It wasn't a fit day out for ducks Friday. Two days _ all day _ of rain in a single week is near unheard of in these parts.
Stints like that harken to the "old days," when rains such as these sent top dogs at the late Evening Independent to the window for a glimmer of sun. The Independent's Sunshine Offer meant a free street edition any day the sun failed to shine on the St. Petersburg newsroom. Didn't happen often, and two-fers were rare indeed.
The rain didn't stop city utility crews who set into two blocks of Central Avenue west of Dr. M.L. King (Ninth) Street last week. They were cutting into the mud when there was nary a soul out from cover within three blocks.
"They (the city crews) have, and this is not tongue in cheek, a commitment to working for the businesses along there," says Roy Otto, the city's liaison with the Dome District Improvement Program area merchants.
"The folks out in the field are working to make improvements to move traffic through there _ in a limited way _ in a shorter time period," Otto says.
Down the street, signmaker Chuck Hamm was finishing a pair of 4-by-8-foot signs directing motorists and shoppers to businesses cut off by the torn-up street and sideways. The signs, which you should find in the middle of the blocked intersections early this week, list open businesses and point to parking.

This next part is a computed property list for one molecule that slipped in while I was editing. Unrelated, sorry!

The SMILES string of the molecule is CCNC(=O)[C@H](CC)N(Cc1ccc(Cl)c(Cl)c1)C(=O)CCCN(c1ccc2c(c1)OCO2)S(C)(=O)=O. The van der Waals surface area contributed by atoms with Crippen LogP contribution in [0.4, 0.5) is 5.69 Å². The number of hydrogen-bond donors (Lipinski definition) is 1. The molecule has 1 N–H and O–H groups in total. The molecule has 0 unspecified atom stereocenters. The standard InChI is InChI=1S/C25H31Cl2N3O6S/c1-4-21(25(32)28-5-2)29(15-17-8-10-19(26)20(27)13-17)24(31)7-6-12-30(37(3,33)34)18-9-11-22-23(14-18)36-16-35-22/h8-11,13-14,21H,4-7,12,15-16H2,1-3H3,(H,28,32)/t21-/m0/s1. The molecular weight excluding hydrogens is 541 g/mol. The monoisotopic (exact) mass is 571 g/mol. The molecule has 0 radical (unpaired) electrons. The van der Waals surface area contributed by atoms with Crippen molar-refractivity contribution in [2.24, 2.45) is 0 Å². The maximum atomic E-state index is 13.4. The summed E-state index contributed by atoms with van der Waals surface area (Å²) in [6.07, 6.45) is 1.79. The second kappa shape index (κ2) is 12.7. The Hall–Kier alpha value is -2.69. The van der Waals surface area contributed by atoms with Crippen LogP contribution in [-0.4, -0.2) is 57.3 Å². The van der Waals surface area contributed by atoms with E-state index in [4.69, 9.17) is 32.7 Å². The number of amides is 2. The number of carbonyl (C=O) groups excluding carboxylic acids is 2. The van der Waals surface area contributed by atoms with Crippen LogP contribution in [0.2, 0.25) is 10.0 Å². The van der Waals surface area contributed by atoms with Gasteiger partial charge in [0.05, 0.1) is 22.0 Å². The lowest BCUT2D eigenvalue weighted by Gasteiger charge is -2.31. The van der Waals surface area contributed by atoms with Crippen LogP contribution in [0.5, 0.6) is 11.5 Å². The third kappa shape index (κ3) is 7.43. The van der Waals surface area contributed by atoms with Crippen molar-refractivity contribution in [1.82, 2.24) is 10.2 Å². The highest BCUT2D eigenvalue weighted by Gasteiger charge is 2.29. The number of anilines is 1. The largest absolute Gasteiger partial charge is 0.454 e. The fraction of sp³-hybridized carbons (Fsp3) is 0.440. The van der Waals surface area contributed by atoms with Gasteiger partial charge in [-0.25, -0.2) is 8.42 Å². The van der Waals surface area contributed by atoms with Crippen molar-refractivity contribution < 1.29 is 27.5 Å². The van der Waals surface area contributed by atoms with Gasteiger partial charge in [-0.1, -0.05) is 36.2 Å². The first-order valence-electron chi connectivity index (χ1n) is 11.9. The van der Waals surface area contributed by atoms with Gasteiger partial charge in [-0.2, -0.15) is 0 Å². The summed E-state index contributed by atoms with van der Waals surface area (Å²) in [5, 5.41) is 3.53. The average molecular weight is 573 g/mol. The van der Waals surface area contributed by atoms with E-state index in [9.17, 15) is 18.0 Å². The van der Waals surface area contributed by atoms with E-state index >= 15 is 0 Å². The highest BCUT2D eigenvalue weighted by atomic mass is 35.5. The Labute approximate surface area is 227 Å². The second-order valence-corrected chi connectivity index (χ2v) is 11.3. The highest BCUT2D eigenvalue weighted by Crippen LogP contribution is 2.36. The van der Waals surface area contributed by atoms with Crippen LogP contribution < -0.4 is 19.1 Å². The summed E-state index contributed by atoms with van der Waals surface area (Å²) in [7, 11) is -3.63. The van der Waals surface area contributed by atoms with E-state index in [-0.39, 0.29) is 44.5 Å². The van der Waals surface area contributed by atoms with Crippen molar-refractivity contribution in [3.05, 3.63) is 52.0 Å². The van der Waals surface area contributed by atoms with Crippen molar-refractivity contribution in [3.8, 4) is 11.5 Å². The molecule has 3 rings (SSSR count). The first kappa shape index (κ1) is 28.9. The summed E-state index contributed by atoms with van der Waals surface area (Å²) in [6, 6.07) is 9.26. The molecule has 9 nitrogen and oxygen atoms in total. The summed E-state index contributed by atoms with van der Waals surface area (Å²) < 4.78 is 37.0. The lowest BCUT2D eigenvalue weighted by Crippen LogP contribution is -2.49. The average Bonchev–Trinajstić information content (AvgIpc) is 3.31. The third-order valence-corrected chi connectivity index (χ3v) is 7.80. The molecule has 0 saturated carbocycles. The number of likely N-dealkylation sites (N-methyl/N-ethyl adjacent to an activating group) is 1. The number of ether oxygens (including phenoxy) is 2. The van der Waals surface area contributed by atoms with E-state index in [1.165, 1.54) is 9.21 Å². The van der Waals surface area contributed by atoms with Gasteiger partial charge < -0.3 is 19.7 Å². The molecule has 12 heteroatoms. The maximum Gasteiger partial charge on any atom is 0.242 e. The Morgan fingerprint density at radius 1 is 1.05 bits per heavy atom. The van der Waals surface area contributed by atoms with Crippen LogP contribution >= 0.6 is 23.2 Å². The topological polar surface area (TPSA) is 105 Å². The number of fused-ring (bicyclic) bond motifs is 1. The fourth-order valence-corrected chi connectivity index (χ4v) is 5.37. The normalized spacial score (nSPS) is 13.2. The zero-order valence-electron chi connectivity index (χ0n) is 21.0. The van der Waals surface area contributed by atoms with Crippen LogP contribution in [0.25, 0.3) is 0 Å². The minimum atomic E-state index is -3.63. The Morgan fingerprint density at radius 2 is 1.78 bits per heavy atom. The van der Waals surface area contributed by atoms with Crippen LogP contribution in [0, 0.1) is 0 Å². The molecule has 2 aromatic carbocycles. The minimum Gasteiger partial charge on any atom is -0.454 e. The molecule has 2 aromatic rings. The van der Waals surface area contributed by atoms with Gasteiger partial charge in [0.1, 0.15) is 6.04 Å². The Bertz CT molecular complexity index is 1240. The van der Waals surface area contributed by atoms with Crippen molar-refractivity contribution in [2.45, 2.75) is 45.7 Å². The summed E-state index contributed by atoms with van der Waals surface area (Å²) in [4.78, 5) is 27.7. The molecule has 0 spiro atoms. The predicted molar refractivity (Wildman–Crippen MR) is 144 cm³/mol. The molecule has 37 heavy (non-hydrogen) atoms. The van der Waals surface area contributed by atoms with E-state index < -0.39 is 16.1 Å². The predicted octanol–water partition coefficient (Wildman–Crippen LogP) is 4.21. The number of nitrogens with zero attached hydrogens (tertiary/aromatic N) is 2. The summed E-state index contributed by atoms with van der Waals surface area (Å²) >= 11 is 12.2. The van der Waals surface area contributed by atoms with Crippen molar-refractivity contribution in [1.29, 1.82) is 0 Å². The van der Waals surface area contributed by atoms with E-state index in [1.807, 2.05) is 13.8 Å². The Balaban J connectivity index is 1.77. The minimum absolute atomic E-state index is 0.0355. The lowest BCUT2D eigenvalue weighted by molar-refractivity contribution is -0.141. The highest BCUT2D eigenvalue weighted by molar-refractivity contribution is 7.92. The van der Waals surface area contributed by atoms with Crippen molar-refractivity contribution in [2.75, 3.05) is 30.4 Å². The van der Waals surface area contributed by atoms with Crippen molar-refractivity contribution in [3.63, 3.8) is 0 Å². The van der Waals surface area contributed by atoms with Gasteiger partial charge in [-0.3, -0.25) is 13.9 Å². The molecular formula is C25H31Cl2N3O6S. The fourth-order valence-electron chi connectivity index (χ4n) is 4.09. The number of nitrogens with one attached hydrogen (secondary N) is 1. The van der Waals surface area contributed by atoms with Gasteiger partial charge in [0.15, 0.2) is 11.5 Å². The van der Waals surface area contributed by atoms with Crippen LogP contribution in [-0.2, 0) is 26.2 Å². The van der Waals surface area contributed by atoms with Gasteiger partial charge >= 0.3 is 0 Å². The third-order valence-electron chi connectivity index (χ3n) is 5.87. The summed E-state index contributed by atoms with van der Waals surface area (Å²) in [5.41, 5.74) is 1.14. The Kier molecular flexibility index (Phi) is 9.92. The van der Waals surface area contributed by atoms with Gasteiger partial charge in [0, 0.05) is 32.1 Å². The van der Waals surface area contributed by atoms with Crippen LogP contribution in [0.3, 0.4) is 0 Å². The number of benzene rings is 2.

"It will help the merchants that are blocked off and give directions to Baum Avenue," Hamm says.
Baum, parallel to the north of Central just south of First Avenue N, is where most parking is available. During construction, the normally unlimited parking time has been cut to two-hour stints.
Hamm walked the neighborhood to make sure he was listing everyone, finding, he says, some he wasn't aware were there.
"It's an inconvenience, yes, but the whole area has been in need of rejuvenating," he adds. "When it's done and the streetscaping is in place, it will be something. (When baseball comes) people are going to come downtown who haven't been downtown in 30 years. They will be surprised."
Otto says the city will put additional signs pointing to parking.
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Let's roar across town a moment.
If you live in the Tyrone area, do business there or venture through what is arguably St. Petersburg's "other" downtown, keep your antennae up.
Something called the Tyrone Area Transportation Task Force has been formed to look at the traffic needs of that area that calls Tyrone Mall its bellybutton.
Angelo Rao, the city's traffic engineer, says the City Council asked to gather all the jurisdictions (that's "state, county and city government types" to the rest of us) and the first meeting is at 8 a.m. Nov. 12 at the Science Center, 7701 22nd Ave. N.
You're invited. "If you have any concerns about traffic in the area," says Rao.
The city is mailing notices to affected civic and neighborhood associations (eight or nine are in the area) and will air notices on the city and county public access channels.
So what area are we really talking about? The "core," but not limited to, area is 58th Avenue to the north, 58th Street to the east, Fifth Avenue N to the south and Boca Ciega Bay to the west. Rao says the task force also is concerned about people and issues outside that area.